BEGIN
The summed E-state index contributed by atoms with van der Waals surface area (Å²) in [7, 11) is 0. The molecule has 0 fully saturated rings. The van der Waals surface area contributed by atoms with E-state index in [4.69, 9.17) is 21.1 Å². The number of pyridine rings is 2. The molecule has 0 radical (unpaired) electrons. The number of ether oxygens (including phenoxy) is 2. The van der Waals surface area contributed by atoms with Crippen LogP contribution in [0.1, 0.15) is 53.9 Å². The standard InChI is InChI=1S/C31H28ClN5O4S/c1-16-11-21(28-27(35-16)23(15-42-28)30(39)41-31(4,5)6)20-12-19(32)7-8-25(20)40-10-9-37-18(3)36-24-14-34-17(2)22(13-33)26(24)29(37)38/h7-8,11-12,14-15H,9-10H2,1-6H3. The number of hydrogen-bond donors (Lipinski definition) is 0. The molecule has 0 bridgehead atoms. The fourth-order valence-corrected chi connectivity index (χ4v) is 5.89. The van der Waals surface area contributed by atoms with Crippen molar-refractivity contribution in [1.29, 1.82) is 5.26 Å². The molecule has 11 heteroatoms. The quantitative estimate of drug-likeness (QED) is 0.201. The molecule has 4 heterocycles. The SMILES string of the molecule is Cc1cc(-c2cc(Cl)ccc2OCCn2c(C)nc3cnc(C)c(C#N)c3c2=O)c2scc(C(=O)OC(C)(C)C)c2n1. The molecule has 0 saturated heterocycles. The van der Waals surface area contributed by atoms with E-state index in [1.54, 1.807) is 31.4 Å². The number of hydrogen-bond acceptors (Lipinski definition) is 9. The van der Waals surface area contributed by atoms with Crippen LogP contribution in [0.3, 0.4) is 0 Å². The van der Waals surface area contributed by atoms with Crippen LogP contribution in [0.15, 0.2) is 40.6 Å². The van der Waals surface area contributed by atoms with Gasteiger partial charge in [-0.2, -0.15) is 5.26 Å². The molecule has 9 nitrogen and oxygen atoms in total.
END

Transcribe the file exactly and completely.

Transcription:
The summed E-state index contributed by atoms with van der Waals surface area (Å²) in [7, 11) is 0. The molecule has 0 fully saturated rings. The van der Waals surface area contributed by atoms with E-state index in [4.69, 9.17) is 21.1 Å². The number of pyridine rings is 2. The molecule has 0 radical (unpaired) electrons. The number of ether oxygens (including phenoxy) is 2. The van der Waals surface area contributed by atoms with Crippen LogP contribution in [0.1, 0.15) is 53.9 Å². The standard InChI is InChI=1S/C31H28ClN5O4S/c1-16-11-21(28-27(35-16)23(15-42-28)30(39)41-31(4,5)6)20-12-19(32)7-8-25(20)40-10-9-37-18(3)36-24-14-34-17(2)22(13-33)26(24)29(37)38/h7-8,11-12,14-15H,9-10H2,1-6H3. The number of hydrogen-bond donors (Lipinski definition) is 0. The molecule has 0 bridgehead atoms. The fourth-order valence-corrected chi connectivity index (χ4v) is 5.89. The van der Waals surface area contributed by atoms with Crippen molar-refractivity contribution in [1.29, 1.82) is 5.26 Å². The molecule has 11 heteroatoms. The quantitative estimate of drug-likeness (QED) is 0.201. The molecule has 4 heterocycles. The SMILES string of the molecule is Cc1cc(-c2cc(Cl)ccc2OCCn2c(C)nc3cnc(C)c(C#N)c3c2=O)c2scc(C(=O)OC(C)(C)C)c2n1. The molecule has 0 saturated heterocycles. The van der Waals surface area contributed by atoms with E-state index in [1.54, 1.807) is 31.4 Å². The number of hydrogen-bond acceptors (Lipinski definition) is 9. The van der Waals surface area contributed by atoms with Crippen LogP contribution in [0.3, 0.4) is 0 Å². The van der Waals surface area contributed by atoms with Crippen LogP contribution in [0.15, 0.2) is 40.6 Å². The van der Waals surface area contributed by atoms with Gasteiger partial charge in [-0.2, -0.15) is 5.26 Å². The molecule has 9 nitrogen and oxygen atoms in total.